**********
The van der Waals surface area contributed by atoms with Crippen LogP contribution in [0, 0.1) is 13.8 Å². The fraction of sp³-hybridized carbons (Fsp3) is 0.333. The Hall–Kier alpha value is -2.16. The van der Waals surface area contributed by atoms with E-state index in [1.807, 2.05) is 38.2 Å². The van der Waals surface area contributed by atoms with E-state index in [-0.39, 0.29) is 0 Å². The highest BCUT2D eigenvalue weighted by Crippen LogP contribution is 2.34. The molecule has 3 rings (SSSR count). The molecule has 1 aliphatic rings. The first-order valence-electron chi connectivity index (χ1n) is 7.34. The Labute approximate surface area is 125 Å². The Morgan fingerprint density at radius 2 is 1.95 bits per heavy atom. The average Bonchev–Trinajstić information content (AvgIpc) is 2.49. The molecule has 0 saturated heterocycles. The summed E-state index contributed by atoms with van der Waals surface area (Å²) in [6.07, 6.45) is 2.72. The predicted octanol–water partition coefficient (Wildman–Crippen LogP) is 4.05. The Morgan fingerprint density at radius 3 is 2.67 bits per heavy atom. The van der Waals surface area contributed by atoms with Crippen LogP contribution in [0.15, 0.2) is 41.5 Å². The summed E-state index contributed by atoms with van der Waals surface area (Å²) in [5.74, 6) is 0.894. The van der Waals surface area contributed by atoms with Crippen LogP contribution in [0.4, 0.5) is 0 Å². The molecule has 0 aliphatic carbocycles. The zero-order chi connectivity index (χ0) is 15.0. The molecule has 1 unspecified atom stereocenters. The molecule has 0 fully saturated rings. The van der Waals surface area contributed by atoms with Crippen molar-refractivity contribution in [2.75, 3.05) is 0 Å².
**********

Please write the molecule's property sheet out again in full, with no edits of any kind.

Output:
The van der Waals surface area contributed by atoms with Crippen LogP contribution in [0, 0.1) is 13.8 Å². The fraction of sp³-hybridized carbons (Fsp3) is 0.333. The Hall–Kier alpha value is -2.16. The van der Waals surface area contributed by atoms with E-state index in [1.807, 2.05) is 38.2 Å². The van der Waals surface area contributed by atoms with E-state index in [-0.39, 0.29) is 0 Å². The highest BCUT2D eigenvalue weighted by Crippen LogP contribution is 2.34. The molecule has 3 rings (SSSR count). The molecule has 1 aliphatic rings. The first-order valence-electron chi connectivity index (χ1n) is 7.34. The Labute approximate surface area is 125 Å². The Morgan fingerprint density at radius 2 is 1.95 bits per heavy atom. The average Bonchev–Trinajstić information content (AvgIpc) is 2.49. The molecule has 0 saturated heterocycles. The summed E-state index contributed by atoms with van der Waals surface area (Å²) in [6.07, 6.45) is 2.72. The predicted octanol–water partition coefficient (Wildman–Crippen LogP) is 4.05. The Morgan fingerprint density at radius 3 is 2.67 bits per heavy atom. The van der Waals surface area contributed by atoms with Crippen LogP contribution in [0.15, 0.2) is 41.5 Å². The summed E-state index contributed by atoms with van der Waals surface area (Å²) in [5.74, 6) is 0.894. The van der Waals surface area contributed by atoms with Crippen LogP contribution in [0.4, 0.5) is 0 Å². The molecule has 0 aliphatic carbocycles. The zero-order chi connectivity index (χ0) is 15.0. The molecule has 1 unspecified atom stereocenters. The molecule has 0 fully saturated rings. The van der Waals surface area contributed by atoms with Crippen molar-refractivity contribution in [2.75, 3.05) is 0 Å².